Although in the same embassy reports it is evident that these accusations do not always have much influence with Vatican personnel,32 at the same time it is clear, as we shall see in the following, that the tactic of dividing the bishops and accusing those closest to the defense of human rights of being the catalyst for the problems between Church and State, had some long term benefits for the regime, which was able to use these arguments when preparing its position in negotiations over future episcopal appointments. These appointments, above all those which came into effect in 1983 with the retirements due to age in the dioceses of Santiago, Valparaiso, and Concepción as well as in the Military Vicariate, became central to the regime’s strategy for dealing with the Vatican. Writing in September 1980, Riesle warned the government that “nominations of new pastors for the most populous dioceses and for the bishop of the Armed Forces are of such importance that they could not be viewed passively by the Government of Chile. These four appointments will be absolutely decisive for the future direction and actions of the Chilean Church during the next twenty years”.33 In the same letter, as part of his search for greater influence, the ambassador proposed the possibility of arriving at a “modus vivendi with the Holy See […] that would include a procedure for regular consultation over the nomination of future bishops”.34 Conscious of the fact that it would not be easy to convince the Vatican to sign such an agreement with a dictatorial regime, the ambassador laid out several arguments that the government of Chile could use, among these the making it possible to deduct contributions to the Church from national taxes, given that the Chilean Church “is very poor”.35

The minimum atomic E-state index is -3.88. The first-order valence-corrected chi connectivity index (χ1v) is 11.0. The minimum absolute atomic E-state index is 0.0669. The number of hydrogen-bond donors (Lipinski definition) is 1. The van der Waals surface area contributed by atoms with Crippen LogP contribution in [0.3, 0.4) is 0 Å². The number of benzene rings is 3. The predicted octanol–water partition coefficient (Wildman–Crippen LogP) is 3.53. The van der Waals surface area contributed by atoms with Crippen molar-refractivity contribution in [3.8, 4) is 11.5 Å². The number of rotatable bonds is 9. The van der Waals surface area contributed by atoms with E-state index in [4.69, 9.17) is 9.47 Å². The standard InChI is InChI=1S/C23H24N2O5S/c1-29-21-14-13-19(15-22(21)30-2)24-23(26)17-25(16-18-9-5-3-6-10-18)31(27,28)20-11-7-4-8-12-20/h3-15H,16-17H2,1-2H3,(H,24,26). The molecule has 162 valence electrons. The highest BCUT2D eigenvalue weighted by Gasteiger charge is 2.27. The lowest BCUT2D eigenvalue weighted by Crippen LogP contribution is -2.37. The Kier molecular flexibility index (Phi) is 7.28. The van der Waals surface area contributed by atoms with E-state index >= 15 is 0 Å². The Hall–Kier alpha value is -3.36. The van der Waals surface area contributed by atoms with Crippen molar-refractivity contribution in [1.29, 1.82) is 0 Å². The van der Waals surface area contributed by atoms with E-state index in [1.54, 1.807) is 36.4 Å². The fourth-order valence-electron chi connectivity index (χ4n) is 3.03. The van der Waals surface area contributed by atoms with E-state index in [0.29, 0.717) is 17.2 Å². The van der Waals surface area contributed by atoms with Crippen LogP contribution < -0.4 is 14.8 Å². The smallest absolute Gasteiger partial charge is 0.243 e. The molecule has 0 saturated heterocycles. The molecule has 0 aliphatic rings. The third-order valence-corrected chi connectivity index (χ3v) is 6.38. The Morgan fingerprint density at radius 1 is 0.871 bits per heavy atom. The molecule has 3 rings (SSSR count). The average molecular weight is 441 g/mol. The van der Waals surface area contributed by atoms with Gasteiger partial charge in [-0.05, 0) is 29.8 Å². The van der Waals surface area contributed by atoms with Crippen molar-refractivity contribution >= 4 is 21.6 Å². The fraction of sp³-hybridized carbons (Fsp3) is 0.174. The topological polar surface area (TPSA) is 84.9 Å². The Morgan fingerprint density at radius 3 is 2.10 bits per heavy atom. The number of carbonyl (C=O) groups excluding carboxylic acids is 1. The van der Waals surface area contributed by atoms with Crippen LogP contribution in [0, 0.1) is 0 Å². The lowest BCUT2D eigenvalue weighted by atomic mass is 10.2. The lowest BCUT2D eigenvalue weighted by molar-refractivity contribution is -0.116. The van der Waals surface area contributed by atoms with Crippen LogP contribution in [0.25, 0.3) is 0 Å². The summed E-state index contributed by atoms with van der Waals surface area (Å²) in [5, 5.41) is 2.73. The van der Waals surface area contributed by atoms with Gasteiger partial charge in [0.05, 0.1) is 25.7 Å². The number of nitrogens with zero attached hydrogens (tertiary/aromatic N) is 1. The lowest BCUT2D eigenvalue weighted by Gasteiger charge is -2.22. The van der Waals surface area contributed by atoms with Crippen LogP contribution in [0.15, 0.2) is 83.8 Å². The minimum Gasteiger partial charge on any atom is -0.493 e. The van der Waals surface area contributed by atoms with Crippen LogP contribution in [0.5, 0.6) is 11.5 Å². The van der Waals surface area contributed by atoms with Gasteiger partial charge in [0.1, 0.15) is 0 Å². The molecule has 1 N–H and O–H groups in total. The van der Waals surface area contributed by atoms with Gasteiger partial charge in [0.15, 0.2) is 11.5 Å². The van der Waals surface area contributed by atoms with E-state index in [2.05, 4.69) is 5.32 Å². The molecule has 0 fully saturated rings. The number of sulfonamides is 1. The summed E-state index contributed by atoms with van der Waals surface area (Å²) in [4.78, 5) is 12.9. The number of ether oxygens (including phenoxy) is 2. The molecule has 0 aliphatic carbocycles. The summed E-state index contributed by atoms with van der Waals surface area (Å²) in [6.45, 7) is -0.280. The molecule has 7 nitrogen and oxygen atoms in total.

The fact that the government was planning well in advance about these nominations underscores the importance they held for the regime. Despite the multiple arguments proposed by Riesle for these negotiations, the central point for the government continued to highlight the divisions within the Chilean Episcopal Conference, accusing some bishops of undue politicization. This strategy was reinforced in 1979 with the accession of Pope John Paul II, a much more conservative pontiff who promised to be attentive to the “problem” posed by bishops who had close relations with socialism or communism.
For this reason, in mid-1980 Riesle underlined the divisions within the Chilean episcopate and claimed that he had made it clear to the new Vatican authorities that “some bishops had clearly taken a socialist, even fully Marxist option […], for this reason, I pointed out the need for decisive action by the Holy See to moderate the Chilean episcopacy […] with direct reference to the nomination of future bishops.”36 In the same line, he mentioned, some months before, that “concrete actions were needed on the part of the Holy See that will demonstrate a different orientation from the pro socialist sector of the episcopacy, for example with nominations in a much more centrist and pastoral line.”37